Keep the injured swimmer/snorkeler/diver quiet and comfortable. Make sure to keep other people away as much as possible. Some species of jellyfish can give a very nasty sting, and being smothered by other people will generally only make things worse. Make sure to remove all the stingers from the patient. They will continue to sting the patient even when removed from the jellyfish, especially if they are rubbed. It is very important to use tools to remove jellyfish stings, if you try to use your hands they will be stung too!

You will need to neutralise the affected area. This is most commonly done by applying vinegar to the wound, vinegar should be an essential part of any SCUBA Divers first aid kit. If no vinegar is available a 50-50 mixture of water and baking soda can also be used. Be prepared to treat an allergic reaction following a jellyfish sting. If possible try to carry an allergy kit within your first aid kit, including both oral antihistamines and injectable epinephrine (adrenaline). Even if no major allergic reaction occurs a dose of oral antihistamines can reduce the pain and swelling.

Although they are not pleasant to deal with, they are a part of the ocean world and something that all divers, snorkelers, swimmers and water enthusiasts need to be aware of. Everyday somewhere in the world there are reported incidents with stinging animals. The best thing to do is to be prepared in case of any contact with one. Every time you go out for a dive you should check your vinegar stocks just as importantly as you check your Oxygen supply. If you are diving in an area that may have dangerous or even potentially fatal jellyfish species then you need an emergency action plan in place so you know exactly what to do in the event of a sting.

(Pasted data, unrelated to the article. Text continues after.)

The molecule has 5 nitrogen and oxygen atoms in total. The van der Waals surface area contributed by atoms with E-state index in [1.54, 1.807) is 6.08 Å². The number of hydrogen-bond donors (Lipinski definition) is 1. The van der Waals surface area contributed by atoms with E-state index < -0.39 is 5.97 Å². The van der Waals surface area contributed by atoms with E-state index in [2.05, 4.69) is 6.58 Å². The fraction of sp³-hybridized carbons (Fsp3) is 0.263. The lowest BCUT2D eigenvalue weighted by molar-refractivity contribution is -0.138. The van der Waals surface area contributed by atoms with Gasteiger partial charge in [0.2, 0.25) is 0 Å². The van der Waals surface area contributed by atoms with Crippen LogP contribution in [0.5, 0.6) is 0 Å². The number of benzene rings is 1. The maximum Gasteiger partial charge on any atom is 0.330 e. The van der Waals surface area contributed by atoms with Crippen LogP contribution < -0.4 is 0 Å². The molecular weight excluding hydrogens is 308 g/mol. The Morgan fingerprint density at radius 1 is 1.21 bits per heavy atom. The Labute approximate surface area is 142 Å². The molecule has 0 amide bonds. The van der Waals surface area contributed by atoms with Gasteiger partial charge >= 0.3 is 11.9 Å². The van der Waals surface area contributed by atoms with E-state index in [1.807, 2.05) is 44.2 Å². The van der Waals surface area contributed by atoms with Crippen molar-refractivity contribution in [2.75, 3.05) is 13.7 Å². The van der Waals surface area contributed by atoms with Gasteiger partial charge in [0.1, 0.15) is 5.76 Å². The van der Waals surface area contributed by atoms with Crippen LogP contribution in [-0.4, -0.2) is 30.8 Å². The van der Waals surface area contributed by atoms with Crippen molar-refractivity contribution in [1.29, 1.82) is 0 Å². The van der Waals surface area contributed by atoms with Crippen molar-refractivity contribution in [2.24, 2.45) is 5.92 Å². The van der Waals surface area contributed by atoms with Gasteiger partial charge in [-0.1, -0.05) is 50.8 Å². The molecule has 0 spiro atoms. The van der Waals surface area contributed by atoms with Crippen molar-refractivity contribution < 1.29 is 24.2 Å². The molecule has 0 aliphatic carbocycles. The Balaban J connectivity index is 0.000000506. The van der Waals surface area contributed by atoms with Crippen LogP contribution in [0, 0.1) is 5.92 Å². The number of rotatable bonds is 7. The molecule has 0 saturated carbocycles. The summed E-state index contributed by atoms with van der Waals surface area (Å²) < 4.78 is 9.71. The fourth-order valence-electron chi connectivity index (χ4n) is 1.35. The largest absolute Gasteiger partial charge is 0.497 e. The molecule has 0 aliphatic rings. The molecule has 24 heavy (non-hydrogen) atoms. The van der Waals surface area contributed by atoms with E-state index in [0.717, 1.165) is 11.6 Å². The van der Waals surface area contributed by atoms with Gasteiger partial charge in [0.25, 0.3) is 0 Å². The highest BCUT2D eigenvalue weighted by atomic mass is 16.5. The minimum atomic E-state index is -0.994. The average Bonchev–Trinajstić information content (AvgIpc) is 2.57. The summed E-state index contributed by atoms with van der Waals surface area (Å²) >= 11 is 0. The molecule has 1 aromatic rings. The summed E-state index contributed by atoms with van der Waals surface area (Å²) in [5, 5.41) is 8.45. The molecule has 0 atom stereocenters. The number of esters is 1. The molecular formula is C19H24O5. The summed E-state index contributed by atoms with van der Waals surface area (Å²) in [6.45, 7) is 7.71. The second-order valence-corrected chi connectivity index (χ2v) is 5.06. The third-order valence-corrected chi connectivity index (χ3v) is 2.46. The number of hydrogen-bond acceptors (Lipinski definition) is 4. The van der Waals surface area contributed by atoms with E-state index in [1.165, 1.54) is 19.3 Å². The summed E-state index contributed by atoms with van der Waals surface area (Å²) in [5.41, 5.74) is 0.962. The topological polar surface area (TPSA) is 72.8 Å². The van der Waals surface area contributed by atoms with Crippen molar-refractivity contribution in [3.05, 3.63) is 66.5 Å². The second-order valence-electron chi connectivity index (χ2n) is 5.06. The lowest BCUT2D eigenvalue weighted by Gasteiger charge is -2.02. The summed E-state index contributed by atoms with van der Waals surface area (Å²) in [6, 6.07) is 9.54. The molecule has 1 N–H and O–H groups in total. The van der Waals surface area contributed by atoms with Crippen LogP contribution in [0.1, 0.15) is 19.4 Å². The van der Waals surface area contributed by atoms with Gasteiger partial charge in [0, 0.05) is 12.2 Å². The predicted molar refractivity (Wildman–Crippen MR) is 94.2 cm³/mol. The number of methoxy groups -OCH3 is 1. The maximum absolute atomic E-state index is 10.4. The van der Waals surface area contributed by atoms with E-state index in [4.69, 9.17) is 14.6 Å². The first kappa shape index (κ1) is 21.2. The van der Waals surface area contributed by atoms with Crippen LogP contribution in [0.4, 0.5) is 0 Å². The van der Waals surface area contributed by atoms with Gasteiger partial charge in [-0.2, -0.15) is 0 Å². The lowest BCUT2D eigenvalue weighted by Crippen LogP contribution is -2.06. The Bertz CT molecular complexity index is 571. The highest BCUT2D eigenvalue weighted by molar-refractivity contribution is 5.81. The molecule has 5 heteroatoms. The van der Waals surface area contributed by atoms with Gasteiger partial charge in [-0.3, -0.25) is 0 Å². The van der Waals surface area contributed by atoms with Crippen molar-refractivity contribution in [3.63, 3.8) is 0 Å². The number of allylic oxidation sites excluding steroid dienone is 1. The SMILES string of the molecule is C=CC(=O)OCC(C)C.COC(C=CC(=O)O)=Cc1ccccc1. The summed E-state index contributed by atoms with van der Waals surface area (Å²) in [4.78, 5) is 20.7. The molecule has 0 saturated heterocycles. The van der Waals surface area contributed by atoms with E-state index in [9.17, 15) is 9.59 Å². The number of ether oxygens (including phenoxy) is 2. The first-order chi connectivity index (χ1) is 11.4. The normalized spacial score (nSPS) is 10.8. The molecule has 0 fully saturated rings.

‘Taking the Sting out of Jellyfish’ was written by Mike

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Mike Waddington

I first discovered diving in 2008 after going snorkeling on the Great Barrier Reef in Australia. After trying diving at a flooded quarry in England I decided to head out to warmer more interesting waters in Thailand where I ended on the Island of Koh Tao completing my Open Water course. Instantly addicted with money to spend and plenty of time on my hands I decided to continue until I became a Divemaster so I could live what seemed as the perfect life.

After that I headed to the Caribbean to an island called Utila to complete my instructor course, I spent several months out there completing the MSDT internship, teaching students and leading dives. This is also where I discovered my interest in the technical side of diving, taking part in equipment repair courses and learning about blending gasses and running compressors.

With all my new qualifications it was time to head back to where it had all started, Back to Koh Tao where I intended on living the dream. Once I arrived I quickly found a job and started teaching straight away. During my time on Koh Tao I took part in all many technical diving courses, learning how to dive with re-breathers, in caves and even going down to 90m/300ft!

Qualifications:

PADI Master Scuba Diver Trainer
PADI/DSAT Tech Deep Instructor
PADI/DSAT Gas Trimix Gas Blender
PADI/DSAT Trimix Diver
TDI Intro to Cave Diver
TDI Advanced Wreck Diver
TDI Inspiration rebreather Decompression Procedures
PADI Professional Videographer
BSAC Compressor Operator
TDI Equipment Service Technician

Dream Dive Locations:

Silfra, Iceland
Cenotes, Mexico
Chuuk Lagoon, Micronesia
Ice Diving in Russia